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Food Fetishes

Rise and Shine

In the pleasant Cook Street kitchen, Marilyn Kakudo is instructing a handful of us in how to make bread.

We all have different reasons for wanting to learn. One student plans to buy and operate a sandwich cart on the 16th Street Mall. She won't be making the loaves and rolls herself, but she wants to know how it's done. Preston Troutman, a realtor from Cañon City, is a passionate cook, but "I make the town's worst bread," he admits. "Brick bread. It's a joke." Another student wants to emulate the kind of crust she remembers from European breads. And public-health advisor Lorenzo Olivas, who discovered Cook Street when he walked past 1937 Market Street on a lunchtime walk, is fascinated by the process and the living organisms it involves.

I have reasons for wanting to learn, too. There was a time when you couldn't get decent bread in the United States (except, perhaps, in the occasional bakery in a hidden-away corner of a big city). I remember my sense of bereavement when, having come here from London as a teenager, I first sampled a squishy supermarket loaf. In England, I hadn't thought about bread. It was just there. Cheese sandwiches came with nutty slices of Hovis. Every few days my mother would go to the bakery, and my sister and I would follow her home, surreptitiously pulling the crust from a crackling French baguette and eating it. Breakfast was toast and jam; tea was toast and butter; a visit to the Continent yielded Kaiser rolls with apricot jam. Eventually, stranded in America, I tried making my own bread. These were hippie loaves, whole-wheat-heavy and sweetened with honey, but they still beat anything you could buy.

Well-bread: Marilyn Kakudo displays the art of breadmaking at Cook Street.
Mark A. Manger
Well-bread: Marilyn Kakudo displays the art of breadmaking at Cook Street.

Things have changed. As we cluster around Marilyn, we know there's great bread available all over the metro area. But I haven't forgotten the pleasures of home baking: the feel of dough under your palms, the scent of yeast, the way we used to place a bowl of dough on a sunlit rock and watch it rise and press against the covering cloth like a pregnant belly. And besides, I'm still suffering bread neurosis from my years of deprivation. Suppose for some reason the local artisans pack up and leave -- Breadworks and Denver Bread Company close their doors, Whole Foods drops its commitment to first-rate loaves. Like Scarlet O'Hara, I've sworn never to go hungry again.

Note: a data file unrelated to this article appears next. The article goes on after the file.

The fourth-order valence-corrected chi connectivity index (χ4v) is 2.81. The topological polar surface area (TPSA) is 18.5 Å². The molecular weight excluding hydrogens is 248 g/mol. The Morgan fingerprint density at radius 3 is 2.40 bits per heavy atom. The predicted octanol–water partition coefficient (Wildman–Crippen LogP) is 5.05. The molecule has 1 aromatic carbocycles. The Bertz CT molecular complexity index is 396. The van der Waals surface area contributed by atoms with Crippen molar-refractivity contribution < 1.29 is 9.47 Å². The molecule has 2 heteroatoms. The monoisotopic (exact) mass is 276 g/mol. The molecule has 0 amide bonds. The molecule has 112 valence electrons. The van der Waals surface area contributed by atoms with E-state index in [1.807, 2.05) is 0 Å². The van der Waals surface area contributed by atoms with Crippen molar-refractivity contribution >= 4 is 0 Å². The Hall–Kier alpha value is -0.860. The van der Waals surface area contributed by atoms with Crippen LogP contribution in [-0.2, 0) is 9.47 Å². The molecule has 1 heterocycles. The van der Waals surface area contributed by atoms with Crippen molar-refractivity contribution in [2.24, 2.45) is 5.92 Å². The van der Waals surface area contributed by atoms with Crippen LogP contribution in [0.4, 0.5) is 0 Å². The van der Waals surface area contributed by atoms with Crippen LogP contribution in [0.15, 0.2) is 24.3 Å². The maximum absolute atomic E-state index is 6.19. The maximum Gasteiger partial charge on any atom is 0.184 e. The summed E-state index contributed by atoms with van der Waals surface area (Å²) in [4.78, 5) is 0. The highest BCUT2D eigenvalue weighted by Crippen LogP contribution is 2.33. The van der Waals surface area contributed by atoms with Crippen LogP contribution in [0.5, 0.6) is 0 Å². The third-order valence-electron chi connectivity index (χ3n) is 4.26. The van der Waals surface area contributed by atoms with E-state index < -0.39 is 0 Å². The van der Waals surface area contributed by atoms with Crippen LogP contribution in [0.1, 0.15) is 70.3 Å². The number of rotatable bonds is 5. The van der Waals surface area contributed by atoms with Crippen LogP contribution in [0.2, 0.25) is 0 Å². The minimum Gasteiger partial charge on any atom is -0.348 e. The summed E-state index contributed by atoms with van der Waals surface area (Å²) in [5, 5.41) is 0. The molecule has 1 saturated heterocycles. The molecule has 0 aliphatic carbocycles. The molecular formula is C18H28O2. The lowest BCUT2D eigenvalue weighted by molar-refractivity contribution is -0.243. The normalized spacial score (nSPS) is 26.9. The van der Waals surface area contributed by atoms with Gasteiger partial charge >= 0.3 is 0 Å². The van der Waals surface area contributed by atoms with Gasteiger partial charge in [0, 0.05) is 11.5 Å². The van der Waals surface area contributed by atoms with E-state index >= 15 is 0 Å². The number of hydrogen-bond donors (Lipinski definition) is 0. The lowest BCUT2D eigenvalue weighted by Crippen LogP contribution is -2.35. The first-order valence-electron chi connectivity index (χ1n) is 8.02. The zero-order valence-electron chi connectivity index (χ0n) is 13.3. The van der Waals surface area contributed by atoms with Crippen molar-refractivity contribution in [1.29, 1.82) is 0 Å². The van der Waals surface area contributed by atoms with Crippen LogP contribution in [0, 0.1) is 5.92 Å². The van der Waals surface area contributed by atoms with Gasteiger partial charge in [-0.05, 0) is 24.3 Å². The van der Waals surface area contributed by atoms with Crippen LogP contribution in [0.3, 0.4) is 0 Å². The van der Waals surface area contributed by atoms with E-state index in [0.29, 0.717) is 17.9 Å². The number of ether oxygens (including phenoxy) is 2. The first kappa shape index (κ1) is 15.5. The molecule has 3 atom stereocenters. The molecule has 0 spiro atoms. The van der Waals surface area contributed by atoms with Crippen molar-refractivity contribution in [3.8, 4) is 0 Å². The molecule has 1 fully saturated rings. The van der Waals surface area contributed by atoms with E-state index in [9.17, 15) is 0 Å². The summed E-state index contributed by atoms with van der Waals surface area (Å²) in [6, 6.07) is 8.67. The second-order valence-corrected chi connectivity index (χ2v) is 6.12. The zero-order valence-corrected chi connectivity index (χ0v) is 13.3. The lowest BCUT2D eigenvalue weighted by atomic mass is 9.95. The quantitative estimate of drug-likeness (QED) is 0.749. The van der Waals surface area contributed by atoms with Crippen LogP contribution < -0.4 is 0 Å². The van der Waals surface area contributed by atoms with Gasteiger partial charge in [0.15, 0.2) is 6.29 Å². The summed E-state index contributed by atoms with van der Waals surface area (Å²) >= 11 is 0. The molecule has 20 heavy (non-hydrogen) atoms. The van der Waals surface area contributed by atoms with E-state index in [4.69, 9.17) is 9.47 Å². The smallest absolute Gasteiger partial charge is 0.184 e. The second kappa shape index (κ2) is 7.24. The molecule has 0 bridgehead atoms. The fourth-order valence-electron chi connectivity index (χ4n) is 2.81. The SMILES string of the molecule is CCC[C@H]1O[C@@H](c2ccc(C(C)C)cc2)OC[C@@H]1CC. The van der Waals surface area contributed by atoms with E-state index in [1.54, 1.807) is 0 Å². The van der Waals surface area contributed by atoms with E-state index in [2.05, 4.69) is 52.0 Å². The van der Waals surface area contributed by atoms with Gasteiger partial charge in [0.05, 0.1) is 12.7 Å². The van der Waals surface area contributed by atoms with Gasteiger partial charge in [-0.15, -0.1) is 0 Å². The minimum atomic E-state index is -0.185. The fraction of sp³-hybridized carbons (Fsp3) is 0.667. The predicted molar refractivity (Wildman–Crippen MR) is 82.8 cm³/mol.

This is the first of a three-session class. We'll be learning bread basics, then how to work with whole grains, and, finally, the secrets of sourdough. Marilyn, who worked at Breadworks for four years, is a highly organized and no-nonsense teacher, and she knows her stuff. Although I already have some idea about how a loaf comes together, several of her instructions surprise me. In the past, when my dough felt sticky, I'd always worked in more flour. Marilyn wants us to keep the flour to a minimum and just keep kneading till the texture's right. As the dough clings to our fingers in sticky strings, this takes some self-control. She initiates us into the mysteries of gluten and explains that bread made at high altitude needs more moisture. She shows us how to salt the dough later in the process instead of at the beginning, how to use fresh yeast, which is fawn-colored and smells heavenly, and how to pull a segment of dough into a "window" to test elasticity. She demonstrates the wonders of the school's wood-burning ovens and tells us how to duplicate their effect and achieve crispy crusts -- as best we can -- using our ovens at home.

Everything we require -- tools, ingredients -- has already been set out for us. We mix, knead and shape. It's fun working in the kitchen with other people; we share tips and laugh at our own ignorance. Marilyn laughs, too. In fact, she thanks us for amusing her.

Later, she tells me about a student in her professional class who wasn't paying attention when he mixed his bread and ended up with a lumpy, wet mess. He wanted to throw it away, but she told him to bake it. It was edible. "It's hard to make a really good loaf of bread," she observes, "but also to make a really bad loaf. Bread is tolerant. It'll take a lot of abuse."

Bread is such a staple in much of the world that the word "bread" itself is often used as a synonym for food. Loaves appear in ritual, myth and folktale. Whenever a friend moved to a new house or apartment, my Central European mother visited with a gift of bread and salt to ensure there would never be hunger in that home. Making bread is a beautifully simple process -- you don't need a chef in the kitchen fiddling with esoteric spices and bits of garnish. But the variations in taste and texture created by such things as ambient temperature, flour quality, kneading and resting methods, the way you shape a loaf, oven heat, dryness and moisture, added ingredients, the warmth or coolness of your hands while you're working the dough -- all utterly straightforward elements -- are endless. We will only begin to understand them here.

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